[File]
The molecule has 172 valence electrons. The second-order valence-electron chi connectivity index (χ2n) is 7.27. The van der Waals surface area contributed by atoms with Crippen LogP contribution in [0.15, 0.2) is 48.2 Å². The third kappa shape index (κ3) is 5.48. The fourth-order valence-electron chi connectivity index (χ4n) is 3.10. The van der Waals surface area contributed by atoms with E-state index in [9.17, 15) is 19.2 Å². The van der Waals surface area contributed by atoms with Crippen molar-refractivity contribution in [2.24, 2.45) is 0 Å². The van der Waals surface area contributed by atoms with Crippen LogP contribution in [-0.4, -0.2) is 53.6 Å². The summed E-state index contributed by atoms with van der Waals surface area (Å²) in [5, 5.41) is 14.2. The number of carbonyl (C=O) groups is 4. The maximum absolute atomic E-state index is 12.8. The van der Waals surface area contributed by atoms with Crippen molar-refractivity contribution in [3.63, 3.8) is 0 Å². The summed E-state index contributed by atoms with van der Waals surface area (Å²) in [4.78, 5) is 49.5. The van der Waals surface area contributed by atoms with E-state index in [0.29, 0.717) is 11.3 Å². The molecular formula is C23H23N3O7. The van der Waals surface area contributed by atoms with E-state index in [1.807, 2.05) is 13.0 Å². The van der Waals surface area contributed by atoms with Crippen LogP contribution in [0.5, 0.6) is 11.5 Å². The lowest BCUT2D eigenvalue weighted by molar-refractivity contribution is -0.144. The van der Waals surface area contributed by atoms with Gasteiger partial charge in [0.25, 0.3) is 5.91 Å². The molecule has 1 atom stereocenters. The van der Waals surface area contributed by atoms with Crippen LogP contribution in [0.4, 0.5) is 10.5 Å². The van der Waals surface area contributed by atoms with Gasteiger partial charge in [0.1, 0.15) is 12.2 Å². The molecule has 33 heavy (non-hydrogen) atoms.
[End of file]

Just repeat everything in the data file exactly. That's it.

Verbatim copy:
The molecule has 172 valence electrons. The second-order valence-electron chi connectivity index (χ2n) is 7.27. The van der Waals surface area contributed by atoms with Crippen LogP contribution in [0.15, 0.2) is 48.2 Å². The third kappa shape index (κ3) is 5.48. The fourth-order valence-electron chi connectivity index (χ4n) is 3.10. The van der Waals surface area contributed by atoms with E-state index in [9.17, 15) is 19.2 Å². The van der Waals surface area contributed by atoms with Crippen molar-refractivity contribution in [2.24, 2.45) is 0 Å². The van der Waals surface area contributed by atoms with Crippen LogP contribution in [-0.4, -0.2) is 53.6 Å². The summed E-state index contributed by atoms with van der Waals surface area (Å²) in [5, 5.41) is 14.2. The number of carbonyl (C=O) groups is 4. The maximum absolute atomic E-state index is 12.8. The van der Waals surface area contributed by atoms with Crippen molar-refractivity contribution in [3.63, 3.8) is 0 Å². The summed E-state index contributed by atoms with van der Waals surface area (Å²) in [4.78, 5) is 49.5. The van der Waals surface area contributed by atoms with E-state index in [0.29, 0.717) is 11.3 Å². The molecular formula is C23H23N3O7. The van der Waals surface area contributed by atoms with E-state index in [1.807, 2.05) is 13.0 Å². The van der Waals surface area contributed by atoms with Crippen LogP contribution in [0.5, 0.6) is 11.5 Å². The lowest BCUT2D eigenvalue weighted by molar-refractivity contribution is -0.144. The van der Waals surface area contributed by atoms with Gasteiger partial charge in [0.25, 0.3) is 5.91 Å². The molecule has 1 atom stereocenters. The van der Waals surface area contributed by atoms with Crippen LogP contribution in [0.4, 0.5) is 10.5 Å². The van der Waals surface area contributed by atoms with Gasteiger partial charge in [0.1, 0.15) is 12.2 Å². The molecule has 33 heavy (non-hydrogen) atoms.